Compressibility effects in a turbulent
annular mixing layer

Jonathan Freund, University of
California, Los Angeles

Mixing between supersonic streams is critical to many technological applications, especially scramjets. This work uses direct numerical simulations of time evolving annular mixing layers, which correspond to the early development of round jets, to study compressibility effects on turbulence dynamics and mixing in free shear flow. Nine cases were considered with convective Mach numbers ranging from 0.1 to 1.8 and turbulent Mach numbers reaching as high as 0.8.

Growth rates of the simulated mixing layers are suppressed with increasing Mach number as observed experimentally. The Reynolds stresses, with exception of the axial normal stress are also suppressed. Flow visualizations show a distinct change in turbulence structure with increasing Mach number. At low Mach numbers, the flow is dominated by large azimuthally correlated rollers whereas at high Mach numbers the flow is dominated by small streamwise oriented structures. Dilatational terms are found to have negligible net effect upon the turbulence energetics despite the fact that shocklets are found at high Mach numbers. The growth rate suppression is analyzed with the Reynolds stress transport equations and a simple relation between mixing layer growth rate and the pressure-strain-rate correlation is found. This correlation is suppressed at higher Mach numbers due to suppressed pressure fluctuations. A change in structure caused by a "communication" breakdown across supersonically deforming eddies is found to be responsible for the suppression of pressure fluctuations and this effect is parameterized with a gradient Mach number defined in terms of large eddy length scale.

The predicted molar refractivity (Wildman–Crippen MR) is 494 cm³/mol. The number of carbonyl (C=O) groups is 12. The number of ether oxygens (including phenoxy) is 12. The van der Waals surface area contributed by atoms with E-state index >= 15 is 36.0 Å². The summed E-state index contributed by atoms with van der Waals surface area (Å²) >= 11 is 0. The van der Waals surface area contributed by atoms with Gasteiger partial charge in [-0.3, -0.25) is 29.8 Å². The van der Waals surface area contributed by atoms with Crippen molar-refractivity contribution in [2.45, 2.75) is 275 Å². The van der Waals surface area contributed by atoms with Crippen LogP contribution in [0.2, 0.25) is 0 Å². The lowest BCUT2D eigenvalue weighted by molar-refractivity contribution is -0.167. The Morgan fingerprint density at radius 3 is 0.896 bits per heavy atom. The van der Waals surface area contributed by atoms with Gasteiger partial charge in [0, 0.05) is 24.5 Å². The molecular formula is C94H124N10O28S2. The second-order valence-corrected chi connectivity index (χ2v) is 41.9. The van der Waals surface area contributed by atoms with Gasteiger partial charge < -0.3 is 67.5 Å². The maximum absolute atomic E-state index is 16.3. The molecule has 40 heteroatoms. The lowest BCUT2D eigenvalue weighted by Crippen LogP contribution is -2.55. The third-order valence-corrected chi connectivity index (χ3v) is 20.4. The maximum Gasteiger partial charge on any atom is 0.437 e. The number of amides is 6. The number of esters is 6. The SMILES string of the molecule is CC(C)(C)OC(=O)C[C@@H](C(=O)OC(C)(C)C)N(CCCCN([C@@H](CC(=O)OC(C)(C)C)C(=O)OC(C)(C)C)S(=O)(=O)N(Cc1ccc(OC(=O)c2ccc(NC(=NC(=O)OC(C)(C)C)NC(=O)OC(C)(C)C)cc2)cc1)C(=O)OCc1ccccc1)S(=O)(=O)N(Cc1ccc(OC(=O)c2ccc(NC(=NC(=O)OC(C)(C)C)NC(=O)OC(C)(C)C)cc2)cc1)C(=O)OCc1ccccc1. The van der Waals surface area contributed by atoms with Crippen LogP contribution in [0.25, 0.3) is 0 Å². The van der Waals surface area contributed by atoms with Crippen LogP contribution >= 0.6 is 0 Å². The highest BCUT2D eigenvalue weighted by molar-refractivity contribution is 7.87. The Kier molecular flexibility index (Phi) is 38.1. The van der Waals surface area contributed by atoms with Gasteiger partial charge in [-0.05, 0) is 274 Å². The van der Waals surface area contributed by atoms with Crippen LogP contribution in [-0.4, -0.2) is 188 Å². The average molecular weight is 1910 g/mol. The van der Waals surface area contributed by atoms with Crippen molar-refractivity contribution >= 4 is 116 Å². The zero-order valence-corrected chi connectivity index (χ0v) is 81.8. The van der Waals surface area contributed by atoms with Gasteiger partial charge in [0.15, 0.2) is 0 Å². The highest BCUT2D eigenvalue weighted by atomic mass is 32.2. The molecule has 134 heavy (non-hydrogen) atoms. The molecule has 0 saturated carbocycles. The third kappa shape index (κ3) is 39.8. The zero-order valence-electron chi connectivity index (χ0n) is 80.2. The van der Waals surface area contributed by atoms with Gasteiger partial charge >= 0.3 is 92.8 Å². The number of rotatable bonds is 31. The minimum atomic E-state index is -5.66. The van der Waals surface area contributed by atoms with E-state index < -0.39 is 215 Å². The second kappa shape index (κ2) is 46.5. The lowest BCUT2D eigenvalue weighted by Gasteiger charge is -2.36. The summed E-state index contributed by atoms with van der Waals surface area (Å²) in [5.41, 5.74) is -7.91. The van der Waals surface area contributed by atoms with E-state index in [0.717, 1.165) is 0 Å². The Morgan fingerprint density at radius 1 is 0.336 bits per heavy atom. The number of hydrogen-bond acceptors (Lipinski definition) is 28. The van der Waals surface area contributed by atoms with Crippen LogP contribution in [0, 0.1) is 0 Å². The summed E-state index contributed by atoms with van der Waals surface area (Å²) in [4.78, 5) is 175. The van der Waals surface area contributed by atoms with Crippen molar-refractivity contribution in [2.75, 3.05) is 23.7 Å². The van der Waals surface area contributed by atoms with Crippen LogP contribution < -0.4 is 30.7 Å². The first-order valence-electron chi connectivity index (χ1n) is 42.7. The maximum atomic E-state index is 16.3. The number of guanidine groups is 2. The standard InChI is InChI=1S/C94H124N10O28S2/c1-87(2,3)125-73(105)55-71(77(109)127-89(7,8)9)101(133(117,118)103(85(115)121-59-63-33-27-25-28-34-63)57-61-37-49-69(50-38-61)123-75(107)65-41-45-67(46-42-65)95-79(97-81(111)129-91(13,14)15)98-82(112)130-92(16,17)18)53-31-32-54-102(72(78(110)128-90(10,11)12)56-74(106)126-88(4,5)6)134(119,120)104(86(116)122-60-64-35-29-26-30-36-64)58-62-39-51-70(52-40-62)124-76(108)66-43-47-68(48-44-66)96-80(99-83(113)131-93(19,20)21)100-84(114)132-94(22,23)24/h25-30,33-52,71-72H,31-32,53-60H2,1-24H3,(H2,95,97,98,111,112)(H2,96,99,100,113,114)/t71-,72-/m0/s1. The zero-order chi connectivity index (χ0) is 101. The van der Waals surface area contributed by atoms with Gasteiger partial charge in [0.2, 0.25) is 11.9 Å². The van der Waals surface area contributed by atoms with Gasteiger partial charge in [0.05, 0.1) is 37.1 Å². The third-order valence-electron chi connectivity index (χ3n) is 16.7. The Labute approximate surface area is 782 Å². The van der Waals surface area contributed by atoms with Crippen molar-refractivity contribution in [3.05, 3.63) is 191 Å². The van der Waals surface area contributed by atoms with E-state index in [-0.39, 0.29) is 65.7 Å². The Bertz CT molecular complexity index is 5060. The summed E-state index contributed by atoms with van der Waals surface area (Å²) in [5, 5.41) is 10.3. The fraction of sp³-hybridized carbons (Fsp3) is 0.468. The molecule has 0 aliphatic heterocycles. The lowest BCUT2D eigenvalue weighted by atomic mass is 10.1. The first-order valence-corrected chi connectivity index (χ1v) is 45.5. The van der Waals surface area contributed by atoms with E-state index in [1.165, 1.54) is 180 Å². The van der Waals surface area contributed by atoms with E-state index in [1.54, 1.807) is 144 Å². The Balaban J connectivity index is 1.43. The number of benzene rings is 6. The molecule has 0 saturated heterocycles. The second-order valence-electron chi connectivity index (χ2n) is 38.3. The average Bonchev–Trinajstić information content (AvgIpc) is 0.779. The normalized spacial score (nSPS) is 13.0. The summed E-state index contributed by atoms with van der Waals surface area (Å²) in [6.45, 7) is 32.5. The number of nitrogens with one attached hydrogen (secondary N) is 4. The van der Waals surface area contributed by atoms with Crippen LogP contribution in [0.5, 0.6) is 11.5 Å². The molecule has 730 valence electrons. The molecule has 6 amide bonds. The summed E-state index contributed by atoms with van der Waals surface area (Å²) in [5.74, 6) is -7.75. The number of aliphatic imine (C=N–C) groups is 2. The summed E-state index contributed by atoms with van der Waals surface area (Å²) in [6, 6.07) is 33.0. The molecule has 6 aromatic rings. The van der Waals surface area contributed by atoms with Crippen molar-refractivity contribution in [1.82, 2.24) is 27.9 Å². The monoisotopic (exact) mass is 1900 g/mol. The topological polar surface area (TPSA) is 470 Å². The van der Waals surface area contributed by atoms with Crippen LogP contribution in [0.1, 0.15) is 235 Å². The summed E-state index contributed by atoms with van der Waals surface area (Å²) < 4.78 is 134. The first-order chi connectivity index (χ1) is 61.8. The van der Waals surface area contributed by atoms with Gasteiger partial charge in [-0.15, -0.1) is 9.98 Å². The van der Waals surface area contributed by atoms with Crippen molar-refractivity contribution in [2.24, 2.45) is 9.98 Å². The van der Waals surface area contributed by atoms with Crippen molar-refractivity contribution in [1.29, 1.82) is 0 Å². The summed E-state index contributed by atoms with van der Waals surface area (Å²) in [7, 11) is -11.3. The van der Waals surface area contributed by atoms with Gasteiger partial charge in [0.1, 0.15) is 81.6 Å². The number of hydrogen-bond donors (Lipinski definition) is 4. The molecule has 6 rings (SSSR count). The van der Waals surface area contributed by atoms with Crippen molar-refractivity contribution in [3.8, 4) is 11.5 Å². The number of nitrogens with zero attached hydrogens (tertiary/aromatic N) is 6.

Mixing is studied with a passive scalar transport equation. Increasing the Mach number changes the mixture fraction probability density function from non-marching to marching and the mixing efficiency from 0.5 at convective Mach number 0.1 to 0.67 at convective Mach number 1.5. The scalar concentration and the axial velocity perturbations become highly correlated as the Mach number increases and a suppressed role of pressure in the transport of axial momentum is found to be responsible for this.

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